To support their fee-free approach to online gaming the server architecture developed for the game was core to minimizing the bandwidth costs associated with maintaining game servers.[41] Infrastructure design was influenced by the developers' experiences with Battle.net development.[30] Battle. ...


The game client is available for download as a very small file. Each time there is an update to the game the existing client automatically downloads a new version of the client which examines a manifest of files to determine which files have been modified and therefore need to be downloaded to the client machine. This manifest is prioritized, the most important files are downloaded prior to the player being able to start the game, the rest are downloaded in the background while the player is playing. ArenaNet uses this rapid update technology to make changes on demand and close exploits in the system.[30]


ArenaNet also utilizes their update technology to preload content from new Guild Wars campaigns onto existing players' accounts prior to the release of that campaign. The content is only activated after the right key is added to the player's account and the game servers allow the campaign changes to go live[26].


The game is server hosted.[28] Much of the game mechanics are performed or verified by the game servers. The Guild Wars servers are set up in a distributed model. Players are presented with what appears to be a single server but their data is moved to different locations or servers depending on where in the world they are playing and server load at the time.[29] A game mechanic is a rule or set of rules intended to produce a set of outcomes in a game. ...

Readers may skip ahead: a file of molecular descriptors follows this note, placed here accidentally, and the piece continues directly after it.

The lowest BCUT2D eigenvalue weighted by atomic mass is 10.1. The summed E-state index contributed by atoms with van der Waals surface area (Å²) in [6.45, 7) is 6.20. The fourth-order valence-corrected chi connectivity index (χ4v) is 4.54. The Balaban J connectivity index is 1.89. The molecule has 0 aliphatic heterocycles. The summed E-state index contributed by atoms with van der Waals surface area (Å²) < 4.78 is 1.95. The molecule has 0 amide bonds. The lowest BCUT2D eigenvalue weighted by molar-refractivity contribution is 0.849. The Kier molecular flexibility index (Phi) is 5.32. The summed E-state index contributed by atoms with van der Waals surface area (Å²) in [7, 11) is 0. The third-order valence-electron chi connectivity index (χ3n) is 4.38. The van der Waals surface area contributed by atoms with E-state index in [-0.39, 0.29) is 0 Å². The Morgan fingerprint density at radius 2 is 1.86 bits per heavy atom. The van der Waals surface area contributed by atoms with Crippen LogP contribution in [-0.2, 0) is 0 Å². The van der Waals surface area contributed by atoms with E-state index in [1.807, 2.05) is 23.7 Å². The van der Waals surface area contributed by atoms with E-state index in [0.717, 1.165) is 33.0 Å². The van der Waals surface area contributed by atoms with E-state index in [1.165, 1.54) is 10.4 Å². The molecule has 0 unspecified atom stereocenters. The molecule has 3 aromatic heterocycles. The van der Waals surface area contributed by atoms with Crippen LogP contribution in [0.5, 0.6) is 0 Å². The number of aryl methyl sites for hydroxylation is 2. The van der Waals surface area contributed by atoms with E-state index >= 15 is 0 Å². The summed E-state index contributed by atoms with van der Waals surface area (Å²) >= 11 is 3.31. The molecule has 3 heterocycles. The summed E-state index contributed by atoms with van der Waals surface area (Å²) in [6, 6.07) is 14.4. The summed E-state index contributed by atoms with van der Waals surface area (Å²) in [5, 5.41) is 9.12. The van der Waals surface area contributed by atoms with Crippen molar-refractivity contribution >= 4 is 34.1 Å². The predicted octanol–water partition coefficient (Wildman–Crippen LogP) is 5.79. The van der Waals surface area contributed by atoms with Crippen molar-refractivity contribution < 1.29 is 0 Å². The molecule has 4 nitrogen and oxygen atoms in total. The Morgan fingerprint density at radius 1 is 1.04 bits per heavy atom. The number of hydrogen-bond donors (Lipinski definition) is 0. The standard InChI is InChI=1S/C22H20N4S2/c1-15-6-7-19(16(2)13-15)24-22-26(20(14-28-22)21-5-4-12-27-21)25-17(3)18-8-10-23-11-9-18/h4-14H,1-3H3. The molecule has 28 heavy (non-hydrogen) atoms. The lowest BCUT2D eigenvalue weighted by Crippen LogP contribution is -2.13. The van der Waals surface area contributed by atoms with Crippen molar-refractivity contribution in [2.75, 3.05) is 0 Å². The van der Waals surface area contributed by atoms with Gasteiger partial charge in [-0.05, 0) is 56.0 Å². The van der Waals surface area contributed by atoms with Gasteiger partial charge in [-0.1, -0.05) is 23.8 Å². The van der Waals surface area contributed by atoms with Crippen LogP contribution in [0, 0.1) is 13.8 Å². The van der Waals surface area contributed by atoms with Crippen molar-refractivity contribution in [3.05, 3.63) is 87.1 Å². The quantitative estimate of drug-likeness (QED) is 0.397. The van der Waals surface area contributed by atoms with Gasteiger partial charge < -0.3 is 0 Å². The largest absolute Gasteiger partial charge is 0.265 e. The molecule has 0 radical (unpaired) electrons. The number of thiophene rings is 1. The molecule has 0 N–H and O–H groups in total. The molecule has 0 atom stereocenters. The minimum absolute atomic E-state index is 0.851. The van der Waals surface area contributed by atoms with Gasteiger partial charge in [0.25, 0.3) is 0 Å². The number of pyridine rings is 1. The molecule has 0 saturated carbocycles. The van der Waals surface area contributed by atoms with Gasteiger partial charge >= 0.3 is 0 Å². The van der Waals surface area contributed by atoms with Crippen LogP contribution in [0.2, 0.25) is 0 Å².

See also

This is alphabetical list with the major and minor characters in the Guild Wars universe — a fictional universe in which a series of games are set. ...

References

  1. ^ "Guild Wars (pc: 2005): Reviews".
  2. ^ "Guild Wars Factions (pc: 2006): Reviews".
  3. ^ "Guild Wars Nightfall (pc: 2006): Reviews".
  4. ^ "Game Rankings - Search - Guild Wars".
  5. ^ "Press: Awards".
  6. ^ Wired 13.02 PLAY.
  7. ^ Kieron Gillen (2005-05-16). "Guild Wars". Eurogamer. Retrieved on 2007-10-08.
  8. ^ Dave Kosak and Miguel Lopez (2005-26-04). "Guild Wars". GameSpy. Retrieved on 2007-10-08.
  9. ^ "NCsoft's Guild Wars Breaks Four Million".. Note that units sold does not equate to number of players, and, because Guild Wars accounts never expire, there is no notion of "active account" as used by other MMORPG companies.
  10. ^ PC Zone Staff (2005-06-10). "Guild Wars". Computer and Video Games. Retrieved on 2007-10-08.
  11. ^ ArenaNet. "Guild Wars World Championship rules". Retrieved on 2007-02-28.
  12. ^ ArenaNet. "Guild Wars Factions Championship rules". Retrieved on 2007-02-28.
  13. ^ Purchese, Rob (April 06, 2007). "The best things in life are free". Eurogamer. Retrieved on 2007-04-17.
  14. ^ Valich, Theo. "Fresh Guild Wars announced", The Inquirer, March 05, 2007. Retrieved on 2007-03-05. 
  15. ^ "Guild Wars Reborn", PC Gamer, 2007-05-01.